Data collection powers IoT and retail analytics

Retail Writer

Much has been written about the impact that digital and mobile commerce have had on brick-and-mortar retailers in recent years, but ironically, physical retail experiences may actually benefit from the ongoing mobile and technical revolution. Enter retail analytics and its best friend, data extraction.

One of the biggest challenges for retailers has always been scaling great customer service, specifically how to better personalize in-store experiences. As a retail operation grows and attracts customers, it becomes more difficult to build individualized relationships and provide consistently remarkable experiences. Today, the solution is within closer reach than ever thanks to mobility, cloud services, the Internet of Things and cognitive computing.

Start by building methodology for data collection

One of the easiest ways for retailers to take advantage of this confluence of technologies is to create a "presence insights" practice. By installing small Wi-Fi beacons at strategic locations inside stores (in a grid, for instance, or in specific departments), retailers can automatically measure foot traffic patterns for each location by counting the number of nearby phones pinging the signal. The data from these automated interactions can be recorded, then measured, modeled and analyzed.

Armed with this information, retailers can map out which areas of stores attract the most and least shoppers and track where shoppers spend their time. One example of a retailer maximizing data collection is John Lewis, which, according to Retail Gazette, has committed to filling the in-store "black hole" of customer data using brand applications, virtual displays and QR codes. These collection methods will help retailers design better shopping spaces by continuously tracking customer behaviors and improving store layouts in a frictionless environment.

Incorporate intelligence into inventory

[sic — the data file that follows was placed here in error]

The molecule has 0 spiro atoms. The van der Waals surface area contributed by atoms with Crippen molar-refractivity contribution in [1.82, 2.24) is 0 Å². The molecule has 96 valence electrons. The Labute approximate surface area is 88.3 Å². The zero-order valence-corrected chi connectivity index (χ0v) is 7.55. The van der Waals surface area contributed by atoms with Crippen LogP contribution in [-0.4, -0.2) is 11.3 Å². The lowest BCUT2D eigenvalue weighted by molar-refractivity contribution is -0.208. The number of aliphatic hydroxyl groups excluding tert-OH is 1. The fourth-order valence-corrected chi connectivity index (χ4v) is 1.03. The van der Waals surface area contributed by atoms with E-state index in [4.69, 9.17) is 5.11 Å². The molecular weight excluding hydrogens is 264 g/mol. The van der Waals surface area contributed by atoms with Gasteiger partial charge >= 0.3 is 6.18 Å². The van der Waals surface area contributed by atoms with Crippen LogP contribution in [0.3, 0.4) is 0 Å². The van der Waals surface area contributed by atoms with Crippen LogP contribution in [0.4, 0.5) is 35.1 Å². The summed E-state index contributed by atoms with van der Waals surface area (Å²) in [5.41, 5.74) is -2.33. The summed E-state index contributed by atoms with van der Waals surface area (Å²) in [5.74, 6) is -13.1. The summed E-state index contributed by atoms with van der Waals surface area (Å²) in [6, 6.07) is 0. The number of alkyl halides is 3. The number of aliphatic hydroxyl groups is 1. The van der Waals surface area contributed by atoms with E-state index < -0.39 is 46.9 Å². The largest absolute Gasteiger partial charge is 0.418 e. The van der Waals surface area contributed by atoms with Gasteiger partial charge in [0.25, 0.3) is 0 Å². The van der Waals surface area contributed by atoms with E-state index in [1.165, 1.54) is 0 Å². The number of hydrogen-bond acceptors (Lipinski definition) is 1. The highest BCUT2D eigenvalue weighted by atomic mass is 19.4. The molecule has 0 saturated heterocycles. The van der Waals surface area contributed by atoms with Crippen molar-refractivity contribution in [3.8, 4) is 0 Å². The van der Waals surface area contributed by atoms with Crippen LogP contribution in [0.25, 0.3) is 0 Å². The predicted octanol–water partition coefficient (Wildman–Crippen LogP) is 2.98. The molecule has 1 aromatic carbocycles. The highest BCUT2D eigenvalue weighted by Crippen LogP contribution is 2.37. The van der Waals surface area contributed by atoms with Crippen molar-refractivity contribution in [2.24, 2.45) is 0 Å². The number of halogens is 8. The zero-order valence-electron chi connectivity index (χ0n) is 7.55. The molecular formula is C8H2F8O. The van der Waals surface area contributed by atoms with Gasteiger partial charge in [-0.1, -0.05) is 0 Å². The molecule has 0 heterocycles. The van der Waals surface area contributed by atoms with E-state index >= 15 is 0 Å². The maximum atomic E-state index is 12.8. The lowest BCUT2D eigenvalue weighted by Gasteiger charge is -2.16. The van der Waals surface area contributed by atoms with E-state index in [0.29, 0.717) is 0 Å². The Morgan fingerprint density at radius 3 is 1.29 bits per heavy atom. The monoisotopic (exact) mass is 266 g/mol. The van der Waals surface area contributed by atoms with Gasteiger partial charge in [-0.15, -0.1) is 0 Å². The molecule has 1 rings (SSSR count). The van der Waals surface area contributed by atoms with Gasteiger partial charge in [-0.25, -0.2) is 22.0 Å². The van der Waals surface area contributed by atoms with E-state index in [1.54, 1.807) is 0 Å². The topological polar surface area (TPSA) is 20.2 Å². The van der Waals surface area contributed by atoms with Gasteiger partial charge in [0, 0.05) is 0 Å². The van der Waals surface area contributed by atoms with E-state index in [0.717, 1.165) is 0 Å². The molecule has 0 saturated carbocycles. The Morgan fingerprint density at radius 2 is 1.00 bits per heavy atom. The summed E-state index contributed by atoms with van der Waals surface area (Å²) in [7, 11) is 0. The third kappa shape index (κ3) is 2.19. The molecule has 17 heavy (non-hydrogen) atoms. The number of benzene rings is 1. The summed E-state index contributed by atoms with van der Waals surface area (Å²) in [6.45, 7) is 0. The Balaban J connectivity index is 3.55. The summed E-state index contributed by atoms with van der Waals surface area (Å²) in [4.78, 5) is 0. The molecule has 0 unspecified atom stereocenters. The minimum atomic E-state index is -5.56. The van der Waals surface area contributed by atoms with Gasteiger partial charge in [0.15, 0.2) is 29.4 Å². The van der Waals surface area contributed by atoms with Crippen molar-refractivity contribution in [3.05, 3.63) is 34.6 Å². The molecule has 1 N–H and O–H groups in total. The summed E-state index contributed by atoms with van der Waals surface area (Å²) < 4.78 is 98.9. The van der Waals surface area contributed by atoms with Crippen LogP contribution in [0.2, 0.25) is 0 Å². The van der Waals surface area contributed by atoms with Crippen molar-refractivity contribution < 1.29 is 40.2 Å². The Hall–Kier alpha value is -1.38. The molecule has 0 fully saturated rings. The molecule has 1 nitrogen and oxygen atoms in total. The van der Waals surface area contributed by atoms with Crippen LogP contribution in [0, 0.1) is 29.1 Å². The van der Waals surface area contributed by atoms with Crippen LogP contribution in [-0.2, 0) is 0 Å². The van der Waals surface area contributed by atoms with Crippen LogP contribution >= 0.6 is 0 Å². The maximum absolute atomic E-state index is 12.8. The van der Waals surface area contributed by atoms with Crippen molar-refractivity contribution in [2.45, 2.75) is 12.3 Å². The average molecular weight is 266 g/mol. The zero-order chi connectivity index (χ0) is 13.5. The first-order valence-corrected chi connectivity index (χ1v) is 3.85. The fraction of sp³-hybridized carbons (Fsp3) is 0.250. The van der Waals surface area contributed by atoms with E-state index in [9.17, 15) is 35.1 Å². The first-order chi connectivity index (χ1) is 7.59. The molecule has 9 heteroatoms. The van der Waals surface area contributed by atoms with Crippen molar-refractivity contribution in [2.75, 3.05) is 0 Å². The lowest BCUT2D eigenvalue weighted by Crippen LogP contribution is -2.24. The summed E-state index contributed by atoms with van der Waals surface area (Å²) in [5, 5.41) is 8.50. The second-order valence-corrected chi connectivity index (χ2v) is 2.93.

Pushing things a little further, inventory location information from smart price tags or hangers can be overlayed with sale and foot traffic data. The retailer can then gauge the impact that traffic has on the performance of specific items. For instance, is an area enjoying a lot of traffic but seeing proportionally less sales than a low-traffic area?

With this strategy, product placement can be tested and optimized with little manual effort. Even a 5 percent difference in product sales performance can make a huge difference for retailers, and using presence insights could help turn around a poorly performing product or department. In fact, as Wharton School Professor Morris Cohen explained in the Harvard Business Review, "it is now possible to link data generated by all product interactions (including orders, examinations and reviews by actual and potential customers) and transactions generated by suppliers and competitors who connect via Internet websites and cloud portals."

Leverage repeat customers and loyalty programs

Retailers can also use data extraction technology to inject customer relationship management data into the mix so the behaviors and traffic patterns of known customers (using a membership application, for instance) could be tracked or analyzed. Using the same technology, in-store displays might, for instance, learn that a customer has recently visited the same section of the store several times without making a purchase. This could signal that this customer likes an item but something is standing in the way of a purchase. If the system detects this opportunity, it can generate a special offer based on the customer's profile and place it on a store display the next time the customer visits. Alternatively, the special offer could be in the form of an email that prompts the customer to return to the store or purchase the item online.

Instead of offering store-wide promotions, retailers can target individual customers with the right offer at the right time. The benefit of this is two-fold. First, it would improve brand experience by making customers feel special. Second, it can help minimize profit erosion from overuse of scattershot sales that target everyone and no one.

Shopper personlization capabilities are now more possible than ever. Discover the potential of predictive analytics with IBM's Predictive Customer Intelligence for Retail.